Whose Idea Is It Anyway?
A few years ago I wrote a story called ‘Emotional Response’ for my collection ‘Demonized’. It broke ranks with the other stories, which were mostly dark tales of vengeance, and instead presented a rom-com about a woman who was dating the wrong man, so in order to prove the point, her friends hired a girl to break his heart. Except that she ended up falling in love with him. Hilarity ensued.
Now, along comes ‘Heartbreaker’, about a girl who’s about to marry the wrong man, so her father hires a man to break her heart. Except that she ends up falling in love with him. Hilarity ensues. Should I be bugged about this?
It seems that the appearance of ideas exactly like my own have dogged my career. I presented a ‘Four Horsemen of the Apocalypse’ treatment to Hollywood, who then made a ‘Four Horsemen of the Apocalypse’ movie, except that it was nothing to do with me. I wrote the split personality novel ‘Spanky’ a short while before the split personality novel ‘Fight Club’ appeared. Titles like ‘Psychoville’ and ‘Disturbia’, which I carefully construed to be made up and therefore inimitable, have been ripped off.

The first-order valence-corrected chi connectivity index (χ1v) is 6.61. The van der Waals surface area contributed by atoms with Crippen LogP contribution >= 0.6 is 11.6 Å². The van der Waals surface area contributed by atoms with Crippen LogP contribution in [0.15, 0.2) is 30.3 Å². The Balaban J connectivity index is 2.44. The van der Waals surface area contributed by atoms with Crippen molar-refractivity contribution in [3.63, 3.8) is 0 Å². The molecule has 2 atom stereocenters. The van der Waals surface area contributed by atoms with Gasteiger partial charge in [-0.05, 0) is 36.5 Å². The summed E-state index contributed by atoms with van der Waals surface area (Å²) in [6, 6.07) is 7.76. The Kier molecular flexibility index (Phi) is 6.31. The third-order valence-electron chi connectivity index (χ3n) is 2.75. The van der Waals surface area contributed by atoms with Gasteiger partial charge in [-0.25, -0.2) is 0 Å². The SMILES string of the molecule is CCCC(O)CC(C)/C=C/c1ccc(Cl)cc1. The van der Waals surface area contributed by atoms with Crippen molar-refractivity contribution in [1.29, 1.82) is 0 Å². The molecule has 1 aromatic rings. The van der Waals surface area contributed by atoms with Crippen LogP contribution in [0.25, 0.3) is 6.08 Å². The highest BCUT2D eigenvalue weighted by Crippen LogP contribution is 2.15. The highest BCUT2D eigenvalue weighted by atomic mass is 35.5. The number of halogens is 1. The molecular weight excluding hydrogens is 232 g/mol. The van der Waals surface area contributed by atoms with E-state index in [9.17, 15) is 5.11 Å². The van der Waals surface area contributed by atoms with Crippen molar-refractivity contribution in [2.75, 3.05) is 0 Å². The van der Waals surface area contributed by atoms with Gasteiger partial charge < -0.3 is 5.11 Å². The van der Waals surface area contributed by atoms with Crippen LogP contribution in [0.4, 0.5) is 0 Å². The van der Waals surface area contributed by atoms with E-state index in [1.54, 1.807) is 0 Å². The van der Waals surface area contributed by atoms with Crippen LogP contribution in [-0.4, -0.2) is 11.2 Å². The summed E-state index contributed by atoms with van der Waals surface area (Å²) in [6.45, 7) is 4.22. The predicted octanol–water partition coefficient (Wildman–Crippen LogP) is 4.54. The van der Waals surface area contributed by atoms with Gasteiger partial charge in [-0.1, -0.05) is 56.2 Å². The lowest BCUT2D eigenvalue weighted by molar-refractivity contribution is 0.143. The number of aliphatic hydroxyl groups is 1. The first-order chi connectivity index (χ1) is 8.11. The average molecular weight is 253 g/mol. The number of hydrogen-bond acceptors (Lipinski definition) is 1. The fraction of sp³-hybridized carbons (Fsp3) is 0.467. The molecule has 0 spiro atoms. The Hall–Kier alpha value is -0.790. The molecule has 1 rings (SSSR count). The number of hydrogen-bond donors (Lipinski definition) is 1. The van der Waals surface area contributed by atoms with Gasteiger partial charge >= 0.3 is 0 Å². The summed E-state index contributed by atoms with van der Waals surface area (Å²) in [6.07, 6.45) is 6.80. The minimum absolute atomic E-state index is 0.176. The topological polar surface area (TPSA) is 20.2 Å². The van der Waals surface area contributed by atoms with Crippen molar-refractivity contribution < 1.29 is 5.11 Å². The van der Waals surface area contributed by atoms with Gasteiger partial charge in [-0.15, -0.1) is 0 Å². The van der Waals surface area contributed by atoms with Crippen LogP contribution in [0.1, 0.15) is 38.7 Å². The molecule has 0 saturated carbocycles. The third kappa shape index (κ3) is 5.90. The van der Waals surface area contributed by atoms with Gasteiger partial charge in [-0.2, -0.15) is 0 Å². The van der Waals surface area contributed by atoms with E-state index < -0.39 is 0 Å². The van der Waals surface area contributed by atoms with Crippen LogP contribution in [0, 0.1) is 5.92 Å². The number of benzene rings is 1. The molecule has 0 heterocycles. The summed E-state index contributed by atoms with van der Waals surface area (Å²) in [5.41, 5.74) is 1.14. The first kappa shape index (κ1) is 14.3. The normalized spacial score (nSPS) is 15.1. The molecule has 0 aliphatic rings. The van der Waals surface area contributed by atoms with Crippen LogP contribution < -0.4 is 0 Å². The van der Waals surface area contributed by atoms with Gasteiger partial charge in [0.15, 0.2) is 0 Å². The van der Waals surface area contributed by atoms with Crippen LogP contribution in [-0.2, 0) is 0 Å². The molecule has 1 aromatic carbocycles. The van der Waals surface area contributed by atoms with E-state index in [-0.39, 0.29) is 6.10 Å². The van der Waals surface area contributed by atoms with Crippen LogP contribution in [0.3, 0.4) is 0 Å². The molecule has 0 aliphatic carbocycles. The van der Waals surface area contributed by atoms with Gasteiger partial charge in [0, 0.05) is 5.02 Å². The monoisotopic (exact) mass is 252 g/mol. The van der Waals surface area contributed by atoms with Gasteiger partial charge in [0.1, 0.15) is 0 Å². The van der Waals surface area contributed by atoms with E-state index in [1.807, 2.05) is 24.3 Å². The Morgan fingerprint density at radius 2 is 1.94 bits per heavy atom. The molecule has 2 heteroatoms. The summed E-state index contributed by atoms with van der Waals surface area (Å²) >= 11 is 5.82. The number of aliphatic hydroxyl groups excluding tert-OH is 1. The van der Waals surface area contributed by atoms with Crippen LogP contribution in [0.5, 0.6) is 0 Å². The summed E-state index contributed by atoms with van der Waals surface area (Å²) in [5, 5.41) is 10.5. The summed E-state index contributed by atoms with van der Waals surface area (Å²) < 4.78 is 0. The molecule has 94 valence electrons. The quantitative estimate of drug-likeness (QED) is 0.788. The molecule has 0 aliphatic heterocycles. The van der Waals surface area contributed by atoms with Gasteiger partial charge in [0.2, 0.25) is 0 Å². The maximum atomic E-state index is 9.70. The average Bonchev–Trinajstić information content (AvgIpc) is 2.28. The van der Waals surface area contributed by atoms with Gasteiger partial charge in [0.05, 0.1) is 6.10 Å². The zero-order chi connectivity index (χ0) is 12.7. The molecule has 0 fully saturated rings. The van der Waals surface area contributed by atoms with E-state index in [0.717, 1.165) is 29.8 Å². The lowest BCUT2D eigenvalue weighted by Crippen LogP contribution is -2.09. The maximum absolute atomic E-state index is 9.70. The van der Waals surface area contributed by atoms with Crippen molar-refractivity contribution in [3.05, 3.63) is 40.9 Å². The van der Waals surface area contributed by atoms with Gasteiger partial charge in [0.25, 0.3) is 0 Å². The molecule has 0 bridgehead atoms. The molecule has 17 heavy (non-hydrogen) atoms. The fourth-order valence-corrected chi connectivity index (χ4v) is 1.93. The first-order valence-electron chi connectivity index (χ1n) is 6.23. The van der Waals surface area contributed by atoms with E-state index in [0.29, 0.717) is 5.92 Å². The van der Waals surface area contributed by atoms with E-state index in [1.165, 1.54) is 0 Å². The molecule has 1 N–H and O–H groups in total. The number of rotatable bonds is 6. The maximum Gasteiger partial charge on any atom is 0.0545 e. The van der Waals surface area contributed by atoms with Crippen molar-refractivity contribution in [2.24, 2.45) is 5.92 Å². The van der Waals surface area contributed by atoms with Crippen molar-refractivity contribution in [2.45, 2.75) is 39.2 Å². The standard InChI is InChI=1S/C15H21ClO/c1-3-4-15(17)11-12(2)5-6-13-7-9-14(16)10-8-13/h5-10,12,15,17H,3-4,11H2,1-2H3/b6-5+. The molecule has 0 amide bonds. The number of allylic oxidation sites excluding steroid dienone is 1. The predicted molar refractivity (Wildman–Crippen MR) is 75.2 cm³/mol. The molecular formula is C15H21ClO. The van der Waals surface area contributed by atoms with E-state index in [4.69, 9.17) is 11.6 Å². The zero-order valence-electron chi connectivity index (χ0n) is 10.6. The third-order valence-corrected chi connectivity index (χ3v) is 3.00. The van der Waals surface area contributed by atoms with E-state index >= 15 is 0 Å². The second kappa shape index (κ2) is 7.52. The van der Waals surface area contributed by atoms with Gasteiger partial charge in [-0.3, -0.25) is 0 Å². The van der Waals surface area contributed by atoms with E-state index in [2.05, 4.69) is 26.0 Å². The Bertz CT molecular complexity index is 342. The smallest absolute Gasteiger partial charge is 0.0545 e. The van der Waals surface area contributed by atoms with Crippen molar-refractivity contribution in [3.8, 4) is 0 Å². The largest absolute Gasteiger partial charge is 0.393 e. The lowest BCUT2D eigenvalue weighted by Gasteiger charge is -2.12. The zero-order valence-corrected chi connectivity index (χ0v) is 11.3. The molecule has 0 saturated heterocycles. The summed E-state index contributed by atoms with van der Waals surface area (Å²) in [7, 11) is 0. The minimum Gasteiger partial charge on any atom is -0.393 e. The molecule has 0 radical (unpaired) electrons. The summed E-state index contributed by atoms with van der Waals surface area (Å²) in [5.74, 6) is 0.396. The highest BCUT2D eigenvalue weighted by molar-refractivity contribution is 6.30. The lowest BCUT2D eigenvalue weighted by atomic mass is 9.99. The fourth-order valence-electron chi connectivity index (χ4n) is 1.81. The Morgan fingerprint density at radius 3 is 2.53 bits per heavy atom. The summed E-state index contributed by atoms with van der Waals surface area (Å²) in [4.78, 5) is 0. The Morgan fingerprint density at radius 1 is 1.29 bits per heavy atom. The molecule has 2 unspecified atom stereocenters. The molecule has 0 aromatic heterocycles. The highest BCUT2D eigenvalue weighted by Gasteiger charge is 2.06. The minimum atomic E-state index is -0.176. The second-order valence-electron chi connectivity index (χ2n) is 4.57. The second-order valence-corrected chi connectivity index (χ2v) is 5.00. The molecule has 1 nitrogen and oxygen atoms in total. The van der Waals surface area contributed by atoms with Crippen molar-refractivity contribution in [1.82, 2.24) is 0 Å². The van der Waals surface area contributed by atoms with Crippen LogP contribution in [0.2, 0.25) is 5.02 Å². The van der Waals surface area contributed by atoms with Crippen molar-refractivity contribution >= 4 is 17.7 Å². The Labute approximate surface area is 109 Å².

But I can’t, in all honesty, believe this is anything more than coincidence. There’s no monopoly on ideas. Besides, every prolific writer has had this happen at some point. After all, this is the way ideas form – they build on the backs of other, earlier imaginings. Some writers circumvent the problem by producing different versions. When Lee Hall wrote ‘Billy Elliot’, he also wrote a similar coming of age script called ‘Jimmy Spud’. Both were made into movies. The difference is that ‘Jimmy Spud’ was poorly directed, and ‘Billy Elliot’ was beautifully directed. So when there are two versions of one idea, whoever gets the better production off the ground is the winner. One day, I hope I’ll get there first.
Malcolm Gladwell has written an interesting article about this phenomenon in ‘What The Dog Saw’, his recent collection of essays. His text was lifted verbatim and used in a play, but he argues that the play was a new form which he could never have imagined – and even if he could have imagined it, he didn’t. My next book will pay a great debt to my hero JG Ballard, but it will be in a form he never considered. To be influenced by someone is good. To merely regurgitate – as so many horror films do – is not.